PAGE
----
While P.V. Sindhu extended her status as India’s leading shuttler, the likes of Kidambi Srikanth, H.S. Prannoy and B. Sai Praneeth left their mark on the circuit, even as Saina Nehwal, now a veteran, battled her way to a World Championship bronze.
Saina, 27, struggled with her consistency and fitness but the 2012 London Olympic bronze medallist fought against time and went on to clinch the BWF World Championship bronze medal along with the Malaysia Masters, proving her doubters wrong and ending debates on her future.
Recuperating from her career-threatening knee ligament surgery after the 2016 Rio Games, Saina showed signs of improvement at the Premier Badminton League (PBL), which the Sindhu-led Chennai Smashers won in January.
Though the Indian pair failed to shine at the All England Superseries Champonships, the success for Indian badminton began at the home Superseries in April.
After losing the summit clash to Spanish star Carolina Marin in the Rio Olympics in August, the duo was again pitted against each other in the middle and this time it was the Indian player who proved superior.
After that, many experts claimed that these performances by the Indians might revolutionalise the game.
This was followed by Srikanth and Sai Praneeth setting up the first-ever all-Indian final in the Singapore Open Superseries, gaining more eyeballs for the sport. Sai Praneeth clinched the title and the standard and popularity of the sport increased manifold.
He then went on to clinch the Thailand Open Superseries, which was the crowning glory for men’s badminton in India.
The Indian juggernaut on the global stage continued, with player after player stealing the limelight.
Just after Sai Praneeth won the Thailand Open Superseries title, Srikanth began his amazing run in the Superseries circuit. In June, the Guntur shuttler consecutively pocketed the Indonesia Open and the Australian Open and then lifted the Denmark and French titles in October.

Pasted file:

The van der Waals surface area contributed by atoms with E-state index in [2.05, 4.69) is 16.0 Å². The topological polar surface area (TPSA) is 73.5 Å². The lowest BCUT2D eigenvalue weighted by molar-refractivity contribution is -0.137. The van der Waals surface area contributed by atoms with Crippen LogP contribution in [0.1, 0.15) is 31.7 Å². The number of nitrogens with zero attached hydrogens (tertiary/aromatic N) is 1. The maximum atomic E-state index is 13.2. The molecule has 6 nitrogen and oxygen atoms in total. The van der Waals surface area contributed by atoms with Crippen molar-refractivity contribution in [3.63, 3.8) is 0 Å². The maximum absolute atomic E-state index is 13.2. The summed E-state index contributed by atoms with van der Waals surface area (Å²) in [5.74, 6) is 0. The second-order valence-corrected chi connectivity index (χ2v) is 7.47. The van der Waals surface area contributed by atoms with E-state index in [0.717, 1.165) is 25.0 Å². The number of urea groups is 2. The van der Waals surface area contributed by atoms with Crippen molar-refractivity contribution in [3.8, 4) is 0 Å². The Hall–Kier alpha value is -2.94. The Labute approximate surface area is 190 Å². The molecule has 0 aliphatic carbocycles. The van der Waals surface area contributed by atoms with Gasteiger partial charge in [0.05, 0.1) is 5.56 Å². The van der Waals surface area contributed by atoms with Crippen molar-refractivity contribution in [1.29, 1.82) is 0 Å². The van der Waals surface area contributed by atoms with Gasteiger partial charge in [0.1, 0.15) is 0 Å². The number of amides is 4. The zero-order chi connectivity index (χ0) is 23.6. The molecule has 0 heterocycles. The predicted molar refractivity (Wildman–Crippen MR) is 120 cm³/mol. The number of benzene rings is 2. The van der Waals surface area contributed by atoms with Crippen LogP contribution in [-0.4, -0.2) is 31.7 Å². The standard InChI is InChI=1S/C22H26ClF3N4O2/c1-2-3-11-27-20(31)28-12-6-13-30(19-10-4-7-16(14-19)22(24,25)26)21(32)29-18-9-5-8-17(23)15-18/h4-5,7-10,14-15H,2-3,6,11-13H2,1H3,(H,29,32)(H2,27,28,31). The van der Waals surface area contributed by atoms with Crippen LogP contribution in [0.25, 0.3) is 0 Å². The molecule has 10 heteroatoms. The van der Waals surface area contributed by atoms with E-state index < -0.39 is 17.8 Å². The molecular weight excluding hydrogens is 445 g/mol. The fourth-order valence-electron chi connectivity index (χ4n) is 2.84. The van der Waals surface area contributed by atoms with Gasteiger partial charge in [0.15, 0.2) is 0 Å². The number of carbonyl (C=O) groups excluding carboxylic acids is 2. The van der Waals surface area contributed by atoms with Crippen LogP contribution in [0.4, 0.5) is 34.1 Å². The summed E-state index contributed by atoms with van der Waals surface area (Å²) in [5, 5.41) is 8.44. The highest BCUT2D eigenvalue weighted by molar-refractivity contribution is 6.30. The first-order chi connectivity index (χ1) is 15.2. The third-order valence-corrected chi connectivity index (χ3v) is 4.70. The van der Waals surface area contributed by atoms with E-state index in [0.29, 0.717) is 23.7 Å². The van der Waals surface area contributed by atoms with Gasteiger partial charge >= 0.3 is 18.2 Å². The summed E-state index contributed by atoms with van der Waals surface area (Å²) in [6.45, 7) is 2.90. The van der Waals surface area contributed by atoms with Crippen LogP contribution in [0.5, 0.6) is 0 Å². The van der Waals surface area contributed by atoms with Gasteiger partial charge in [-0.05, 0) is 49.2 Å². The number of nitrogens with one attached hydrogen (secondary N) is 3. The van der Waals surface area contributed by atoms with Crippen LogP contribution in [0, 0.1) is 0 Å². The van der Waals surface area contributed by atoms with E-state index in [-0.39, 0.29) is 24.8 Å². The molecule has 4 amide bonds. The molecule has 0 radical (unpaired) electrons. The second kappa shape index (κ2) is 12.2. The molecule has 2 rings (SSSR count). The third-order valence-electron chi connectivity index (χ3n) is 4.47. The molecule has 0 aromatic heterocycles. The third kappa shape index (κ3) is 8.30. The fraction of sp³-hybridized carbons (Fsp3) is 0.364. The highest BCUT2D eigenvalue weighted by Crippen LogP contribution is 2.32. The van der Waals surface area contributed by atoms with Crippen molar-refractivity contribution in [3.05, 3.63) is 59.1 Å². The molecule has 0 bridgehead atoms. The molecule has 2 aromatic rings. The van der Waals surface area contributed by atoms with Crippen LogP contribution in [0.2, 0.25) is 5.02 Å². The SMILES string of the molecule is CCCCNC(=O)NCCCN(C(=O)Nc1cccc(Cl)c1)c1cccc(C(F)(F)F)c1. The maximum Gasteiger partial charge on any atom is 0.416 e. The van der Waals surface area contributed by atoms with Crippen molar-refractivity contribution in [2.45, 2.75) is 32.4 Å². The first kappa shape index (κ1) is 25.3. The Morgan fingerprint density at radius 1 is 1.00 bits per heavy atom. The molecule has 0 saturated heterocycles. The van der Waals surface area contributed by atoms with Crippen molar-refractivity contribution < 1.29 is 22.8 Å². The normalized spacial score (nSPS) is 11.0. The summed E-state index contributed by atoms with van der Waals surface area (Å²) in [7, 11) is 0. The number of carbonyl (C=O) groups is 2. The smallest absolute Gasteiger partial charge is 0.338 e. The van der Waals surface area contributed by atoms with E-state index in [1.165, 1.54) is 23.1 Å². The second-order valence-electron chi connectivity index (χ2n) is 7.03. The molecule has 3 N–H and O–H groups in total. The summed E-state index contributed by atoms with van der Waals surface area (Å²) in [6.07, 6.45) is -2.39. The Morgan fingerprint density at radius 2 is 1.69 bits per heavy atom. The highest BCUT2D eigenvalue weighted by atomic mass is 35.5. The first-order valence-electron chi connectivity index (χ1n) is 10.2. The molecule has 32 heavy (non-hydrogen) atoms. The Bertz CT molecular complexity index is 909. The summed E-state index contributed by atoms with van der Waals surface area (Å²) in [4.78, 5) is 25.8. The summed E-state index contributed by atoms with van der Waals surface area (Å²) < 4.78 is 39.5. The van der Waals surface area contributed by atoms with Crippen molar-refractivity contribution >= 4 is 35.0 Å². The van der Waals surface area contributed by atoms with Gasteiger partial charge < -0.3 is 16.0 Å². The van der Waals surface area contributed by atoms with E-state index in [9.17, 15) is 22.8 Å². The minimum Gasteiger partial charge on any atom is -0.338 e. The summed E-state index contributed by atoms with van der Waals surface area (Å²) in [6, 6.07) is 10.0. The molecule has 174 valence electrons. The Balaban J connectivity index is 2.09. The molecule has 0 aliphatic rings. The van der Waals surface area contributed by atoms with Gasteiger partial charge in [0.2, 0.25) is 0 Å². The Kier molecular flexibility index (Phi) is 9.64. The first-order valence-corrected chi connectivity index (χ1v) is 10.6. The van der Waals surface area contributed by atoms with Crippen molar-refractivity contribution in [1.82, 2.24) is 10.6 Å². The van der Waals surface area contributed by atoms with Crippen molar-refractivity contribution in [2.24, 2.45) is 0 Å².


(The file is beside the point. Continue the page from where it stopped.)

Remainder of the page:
With this, he also became the first Indian shuttler to win four Superseries titles in a calendar year.
Apart from Srikanth and Sai Praneeth, Prannoy also turned heads by breaking into the top 10 of the BWF rankings. He also lived up to his giant killer tag as he overpowered Lee Chong Wei, Chen Long and Lin Dan, badminton’s version of the Big 3 of tennis.
The spotlight then again turned on Sindhu, who played a marathon match of one hour and 50 minutes against Japan’s Nozomi Okuhara in the World Championships final, albeit going down narrowly. Even so, the high standard and the excellence of her game won the hearts of the badminton community. Both Sindhu and Saina ensured that India bagged two medals for the first time at the badminton worlds.
Cut to the last tournament of the year — the Dubai Superseries Finals — which saw Sindhu suffering another heartbreaking loss in the final, this time against another Japanese, Akane Yamaguchi.
But this is just the beginning of a glorious era of Indian badminton with all the singles players in their early 20s and most likely to improve and further flourish in the future.
(Gaurav Sharma can be contacted at firstname.lastname@example.org)